Solar technologies for urban wastewater treatment, reuse, and recovery of extracted resources

An increasing scarcity of clean, safe water is a serious worldwide problem, particularly in arid and semi-arid areas. Ongoing research is needed to identify new water treatment methods for the removal of pollutants to achieve reductions in costs, energy consumption and the use of chemical products. Conventional water decontamination and disinfection treatments are generally very expensive in terms of chemicals, energy and operating costs

Advanced oxidation processes (AOPs) promote the generation of hydroxl radicals that degrade the majority of organic molecules, and, therefore, pollutants, most of which are organic compounds.

These processes include heterogeneous photocatalysis and homogenous photocatalysis by means of photo-Fenton type processes. These processes are based on the use of semiconductors and the addition of hydrogen peroxide to iron salts, respectively, as well as the irradiation of these systems with UVVis light. Both processes are of particular interest because solar light can be used as a source of UV radiation, with consequent reductions in operating costs.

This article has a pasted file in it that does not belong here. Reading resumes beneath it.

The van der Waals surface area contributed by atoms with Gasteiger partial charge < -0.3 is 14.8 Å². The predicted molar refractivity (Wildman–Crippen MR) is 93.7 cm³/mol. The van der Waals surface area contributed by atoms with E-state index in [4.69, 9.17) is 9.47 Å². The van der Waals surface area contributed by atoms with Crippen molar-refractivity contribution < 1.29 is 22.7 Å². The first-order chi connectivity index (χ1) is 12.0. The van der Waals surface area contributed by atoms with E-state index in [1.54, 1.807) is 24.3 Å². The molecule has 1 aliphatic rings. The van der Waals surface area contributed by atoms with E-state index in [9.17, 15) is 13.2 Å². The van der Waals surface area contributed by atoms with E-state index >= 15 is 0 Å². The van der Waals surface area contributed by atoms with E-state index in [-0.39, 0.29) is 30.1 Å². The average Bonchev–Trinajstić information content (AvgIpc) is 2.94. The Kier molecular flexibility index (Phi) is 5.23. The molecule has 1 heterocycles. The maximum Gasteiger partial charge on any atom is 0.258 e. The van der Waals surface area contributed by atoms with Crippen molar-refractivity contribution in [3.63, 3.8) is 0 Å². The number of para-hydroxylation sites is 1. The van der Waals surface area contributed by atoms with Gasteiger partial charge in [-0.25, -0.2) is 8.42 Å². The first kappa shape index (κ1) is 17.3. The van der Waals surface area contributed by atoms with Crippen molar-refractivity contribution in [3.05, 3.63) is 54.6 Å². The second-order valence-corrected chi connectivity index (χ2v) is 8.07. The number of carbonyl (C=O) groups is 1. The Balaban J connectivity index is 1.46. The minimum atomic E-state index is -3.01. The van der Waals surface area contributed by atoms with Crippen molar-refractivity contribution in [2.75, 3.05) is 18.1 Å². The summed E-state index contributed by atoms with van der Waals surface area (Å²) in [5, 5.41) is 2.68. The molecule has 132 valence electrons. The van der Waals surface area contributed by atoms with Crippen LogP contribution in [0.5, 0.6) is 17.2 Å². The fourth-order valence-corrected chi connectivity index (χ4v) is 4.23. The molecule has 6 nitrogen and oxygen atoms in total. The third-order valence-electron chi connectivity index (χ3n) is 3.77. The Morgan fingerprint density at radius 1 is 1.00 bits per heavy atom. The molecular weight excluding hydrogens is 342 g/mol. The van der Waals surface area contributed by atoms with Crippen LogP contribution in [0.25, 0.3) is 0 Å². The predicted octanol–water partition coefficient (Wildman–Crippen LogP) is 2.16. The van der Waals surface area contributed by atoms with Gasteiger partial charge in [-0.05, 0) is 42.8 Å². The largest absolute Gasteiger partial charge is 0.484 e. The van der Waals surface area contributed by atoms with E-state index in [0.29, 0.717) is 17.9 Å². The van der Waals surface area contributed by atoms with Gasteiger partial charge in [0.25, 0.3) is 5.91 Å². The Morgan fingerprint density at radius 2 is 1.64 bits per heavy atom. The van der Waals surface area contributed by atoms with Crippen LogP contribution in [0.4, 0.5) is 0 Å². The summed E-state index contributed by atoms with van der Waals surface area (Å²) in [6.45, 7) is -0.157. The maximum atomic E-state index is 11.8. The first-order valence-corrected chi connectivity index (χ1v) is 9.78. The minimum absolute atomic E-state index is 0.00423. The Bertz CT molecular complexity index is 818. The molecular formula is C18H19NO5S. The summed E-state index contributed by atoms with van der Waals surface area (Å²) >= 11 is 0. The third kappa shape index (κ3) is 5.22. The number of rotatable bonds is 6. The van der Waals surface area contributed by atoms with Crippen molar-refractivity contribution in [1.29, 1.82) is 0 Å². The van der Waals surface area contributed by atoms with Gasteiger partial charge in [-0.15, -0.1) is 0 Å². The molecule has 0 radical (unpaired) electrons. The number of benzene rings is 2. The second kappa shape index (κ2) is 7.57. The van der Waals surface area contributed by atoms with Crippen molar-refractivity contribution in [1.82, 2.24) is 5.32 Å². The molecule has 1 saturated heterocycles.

The use of photo-reactors is required to carry out-photocatalysis-based AOPs.. The
most commonly implemented photo-reactors for these applications are those known as compound parabolic collectors (CPC), (Figure 1), which are static non-concentrating systems. This design is advantageous in that it results in stationary reactors with an optic that provide the greatest efficiency to collect direct and diffuse radiation, without the need for solar tracking. Because the photo-reactor is tubular, it provides a turbulent flow that favours homogenous mixing, and because these are enclosed systems, there are no volatile compound losses. As a result, maintenance is cheap and easy, and these systems can be easily scaled.

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Article published in: FuturENVIRO #39 April 2017